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Happy Others Day! (What’s Love Got to Do With It?)

May 10, 2015

This is another short burst by John; so short and to the point I almost want to just ask, “Any questions,” and call it good.  [Wryly]  Almost

The Evangelist gives us this short Scripture passage.  Quickly, he’s making his point as we get a sense of urgency; Christ is approaching his Ascension.  Again, we hear him defining love; His love for us, the Father’s love for him; and implying therefore the Father’s love for us.  Love is the principle of the relation between the Father to the Son.  Once again, it’s all about love.

Try to be a disciple and picture what this Spirit might be.  Fr. Robert Barron writes, “What’s God like?  God is generous.  From all eternity the Father forgets himself, gives rise to the Son.  From before time the Son looks back at the Father – falls in love.  The Spirit – the Advocate – is the mutual love of the Father and the Son.  Whenever we make the Sign of the Cross we are invoking is a great community of divine generosity.  The Father doesn’t cling to himself, he others himself in the Son, the Son doesn’t cling to himself, he others himself in the Father.  The Spirit is the mutual othering of the Father and the Son.  And so, God is generous love.

Othering?  Yes! As Aquinas taught, we are to will the good of the other person as other, and then do something about it.  I am to wish my enemy all the best  – for their sake!!!  I am to receive nothing from this exchange, but to will for them goodness and happiness all the days of their life, in a way that does not benefit me in the slightest!  Then, and only then, do you understand love as Christ loves.  As Immanuel Kant explained in his imperative, to see the other person never as a means, but always an end unto themselves. (The Categorical Imperative states: “Act in such a way that you treat humanity, whether in your own person or in that of another, always at the same time as an end and never merely as a means”).   THIS is love.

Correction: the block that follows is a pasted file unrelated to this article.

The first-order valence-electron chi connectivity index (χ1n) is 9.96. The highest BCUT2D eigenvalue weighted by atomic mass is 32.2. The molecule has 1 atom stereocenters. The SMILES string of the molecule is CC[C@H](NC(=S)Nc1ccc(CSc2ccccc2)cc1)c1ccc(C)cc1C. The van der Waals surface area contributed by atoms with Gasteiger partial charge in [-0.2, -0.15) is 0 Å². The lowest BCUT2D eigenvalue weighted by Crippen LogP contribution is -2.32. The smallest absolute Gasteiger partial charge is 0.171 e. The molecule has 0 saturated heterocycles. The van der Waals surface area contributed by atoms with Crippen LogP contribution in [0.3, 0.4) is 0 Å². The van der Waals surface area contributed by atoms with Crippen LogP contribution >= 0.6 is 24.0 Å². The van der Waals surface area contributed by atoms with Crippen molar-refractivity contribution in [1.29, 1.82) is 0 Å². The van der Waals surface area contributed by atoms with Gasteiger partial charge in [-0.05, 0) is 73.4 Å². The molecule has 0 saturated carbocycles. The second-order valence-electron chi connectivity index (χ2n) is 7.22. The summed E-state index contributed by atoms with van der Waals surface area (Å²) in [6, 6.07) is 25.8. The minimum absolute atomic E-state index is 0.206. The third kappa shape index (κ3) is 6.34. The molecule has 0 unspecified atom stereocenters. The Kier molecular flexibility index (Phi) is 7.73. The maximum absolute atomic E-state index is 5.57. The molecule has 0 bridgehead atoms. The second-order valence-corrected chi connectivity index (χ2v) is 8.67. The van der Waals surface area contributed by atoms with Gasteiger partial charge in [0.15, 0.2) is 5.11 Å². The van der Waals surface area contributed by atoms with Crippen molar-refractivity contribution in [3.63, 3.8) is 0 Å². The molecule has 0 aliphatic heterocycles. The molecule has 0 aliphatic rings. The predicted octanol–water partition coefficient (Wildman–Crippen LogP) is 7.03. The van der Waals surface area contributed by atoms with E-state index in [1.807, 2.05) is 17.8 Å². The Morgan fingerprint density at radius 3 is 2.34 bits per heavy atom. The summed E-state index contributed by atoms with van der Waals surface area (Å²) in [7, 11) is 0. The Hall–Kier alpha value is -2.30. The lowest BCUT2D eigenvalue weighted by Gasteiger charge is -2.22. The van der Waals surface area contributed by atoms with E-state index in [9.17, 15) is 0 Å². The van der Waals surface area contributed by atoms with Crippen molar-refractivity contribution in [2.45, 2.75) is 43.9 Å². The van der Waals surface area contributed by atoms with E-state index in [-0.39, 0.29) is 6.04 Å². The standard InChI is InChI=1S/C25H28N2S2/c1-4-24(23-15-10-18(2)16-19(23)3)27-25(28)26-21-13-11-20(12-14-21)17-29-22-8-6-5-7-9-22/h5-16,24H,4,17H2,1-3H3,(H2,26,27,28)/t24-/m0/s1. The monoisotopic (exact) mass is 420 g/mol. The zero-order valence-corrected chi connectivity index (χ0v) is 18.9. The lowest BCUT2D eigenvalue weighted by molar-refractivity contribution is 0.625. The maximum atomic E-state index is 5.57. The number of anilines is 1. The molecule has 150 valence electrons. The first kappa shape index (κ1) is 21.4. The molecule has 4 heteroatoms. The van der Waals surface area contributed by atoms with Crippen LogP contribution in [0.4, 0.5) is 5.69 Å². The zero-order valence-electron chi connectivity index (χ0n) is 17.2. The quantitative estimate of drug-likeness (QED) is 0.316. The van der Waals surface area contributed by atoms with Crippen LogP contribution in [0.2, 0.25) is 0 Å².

Act in such a way that you treat humanity, whether in your own person or in that of another, always at the same time as an end and never merely as a means

This love, that Gods wills for us, has brought the Church into being.

So what do we have to do?  Two things.  First: Obedience and discipline!!  As disciples – hence the word discipline – as disciples now as was then, we must continue to keep ourselves worthy of the protection of Christ’s love.  This is done by obedience to the will of Christ, and by following his example.  And what was his example?  Love.  Unconditional othering to the other: our family, our friends, our neighbors, strangers, and yes, remember, our enemies.  Hard?  Yes, v-er-y hard.  But the love of Christ, gives the Christian the ability to live up to the ideal.  How do we become disciplined?  We practice.  A lot!!  Hold yourself up to the Gospels – the life of Christ.  How are you doing?  Need more discipline?  Get even closer to the Gospel.  Read it, believe it, live it!  Then we can become obedient.

The second thing to remember is this: it’s a promise.  It’s a promise.  Jesus tells us, “I have told you this so that my joy might be in you and your joy might be complete.”  The reward for obedience and discipline is joy.  We get joy!  Eternal joy.  And not only our joy, but all those around us who become open to God.

Today is the National Day of Prayer. Officially, since 1952, when President Truman signed into existence.  But in truth, we have observed national and state days of prayer over 1,400 times since the founding of the Nation.  Days of time honored reverence in the form of fasting, humility, and prayer.  Seeking the good of the other.  In Ferguson.  In Baltimore.  In Sanford.  In South Central Los Angeles.  On the shores of Tripoli.  In Calcutta.  In Giza.  In Watts.  In Kent.  In Selma.  In Auschwitz.  And yes, in Jerusalem.  Not to be indignant at the status of prayer, and fidelity in our Nation – or any other nation that the Universal Church can touch – or despairing, bereft of hope, but to ride this form of love to remain eternally hopeful, and loving, for what prayer can become in our lives.

THAT kind of love.

Christ is risen! He is risen indeed!

 

Love, Papa

 

Thursday, May 7, 2015; Fifth Thursday of Easter

Acts 15:7-21.  It is my judgment, therefore, that we ought to stop troubling the Gentiles who turn to God.

Responsorial Psalm: Ps 96:3– Proclaim God’s marvelous deeds to all the nations.

John 15:9-11.  Remain in my love, that your joy might be complete.

 

+ Would love to hear from you! Please feel free to leave your comments. I will respond… with love, of course!

 

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